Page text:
Durham Officials Mum on Lacrosse Lawsuit Situation
Posted October 4, 2007 12:12 p.m. EDT
Updated October 5, 2007 10:57 a.m. EDT
Durham, N.C. — Durham City Council members were tight-lipped Thursday after a closed-door meeting about a potential federal civil rights lawsuit by three former Duke lacrosse players falsely accused of rape and sexual assault.
Council members left the session without comment, but the issue has already assumed a central role in the Durham mayoral race.
Last month, civil attorneys for David Evans, Collin Finnerty and Reade Seligmann met with the city's attorney and gave the city until early October to respond to a reported $30 million settlement to avoid the suit.
The players maintain their rights were violated in the yearlong investigation, in which they were indicted, then later declared innocent, of allegations that they raped, sexually assaulted and beat an exotic dancer at a team party.
Council members must decide whether to agree to the settlement, which also includes reforms to the legal process; to negotiate a different settlement or to fight a possible lawsuit.
Evans, Finnerty and Seligmann are each seeking about $10 million, their attorneys told The Associated Press last month.
In addition, attorneys are seeking the creation of ombudsman positions to review complaints of misconduct about North Carolina district attorneys, and they want Durham city officials to lead the lobbying for any legal changes that would require action by the state's General Assembly, a person close to the case told The AP.
The City Council must also decide whether to proceed with an independent panel examining the Durham Police Department's handling of the case. The possibility of a lawsuit has stalled the panel's probe because the city's insurance company is concerned about how any findings could affect a lawsuit.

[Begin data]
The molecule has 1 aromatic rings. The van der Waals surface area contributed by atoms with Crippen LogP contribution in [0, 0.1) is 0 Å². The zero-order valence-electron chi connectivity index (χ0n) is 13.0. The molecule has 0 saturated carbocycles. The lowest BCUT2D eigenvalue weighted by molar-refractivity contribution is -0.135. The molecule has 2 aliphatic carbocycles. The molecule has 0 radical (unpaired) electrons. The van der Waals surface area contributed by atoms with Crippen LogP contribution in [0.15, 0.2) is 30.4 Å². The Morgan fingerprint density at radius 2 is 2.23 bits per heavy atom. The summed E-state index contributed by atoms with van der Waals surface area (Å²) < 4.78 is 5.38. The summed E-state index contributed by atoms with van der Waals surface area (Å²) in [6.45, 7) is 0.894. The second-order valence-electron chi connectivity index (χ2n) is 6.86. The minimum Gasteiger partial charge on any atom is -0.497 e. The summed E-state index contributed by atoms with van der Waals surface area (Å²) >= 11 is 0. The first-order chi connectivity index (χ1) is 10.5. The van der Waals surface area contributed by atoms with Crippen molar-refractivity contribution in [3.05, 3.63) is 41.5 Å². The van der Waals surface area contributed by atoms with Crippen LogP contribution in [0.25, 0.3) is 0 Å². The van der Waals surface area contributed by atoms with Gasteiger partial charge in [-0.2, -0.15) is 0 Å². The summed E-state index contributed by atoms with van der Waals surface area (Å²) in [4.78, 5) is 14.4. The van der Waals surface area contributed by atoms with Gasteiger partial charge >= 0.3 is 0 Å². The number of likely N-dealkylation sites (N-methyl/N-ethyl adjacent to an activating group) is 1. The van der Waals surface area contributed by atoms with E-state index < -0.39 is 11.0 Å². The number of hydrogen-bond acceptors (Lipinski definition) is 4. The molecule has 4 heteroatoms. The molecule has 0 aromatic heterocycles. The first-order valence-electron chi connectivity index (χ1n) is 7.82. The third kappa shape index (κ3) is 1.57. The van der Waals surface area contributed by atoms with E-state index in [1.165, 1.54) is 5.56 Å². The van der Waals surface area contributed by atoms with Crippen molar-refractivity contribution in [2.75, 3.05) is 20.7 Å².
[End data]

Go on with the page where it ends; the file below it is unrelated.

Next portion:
Mayor Bill Bell and at least three City Council members called for the probe after an internal department report found no wrongdoing on investigators' part.
A document showing a timeline of police activity in the lacrosse case, which was made public this week, showed Bell met with police early on in the case.
Bell said he wanted to find out if lacrosse players were cooperating with investigators and he wanted to let officers know he was worried about mounting tensions.
Councilman Thomas Stith, who is running against Bell for mayor in next week's election, said Bell pressured police to solve the case quickly. That could increase the city's liability in the lacrosse players' potential suit, he said.
"The only reason we're even talking about this now is because someone on this council wants to discredit me for his own political gain," Bell said. "It's petty, exploitive and a waste of people's time."
"The real issue is, was the process pushed forward by a higher level? When asked that, the mayor became forgetful," Stith said.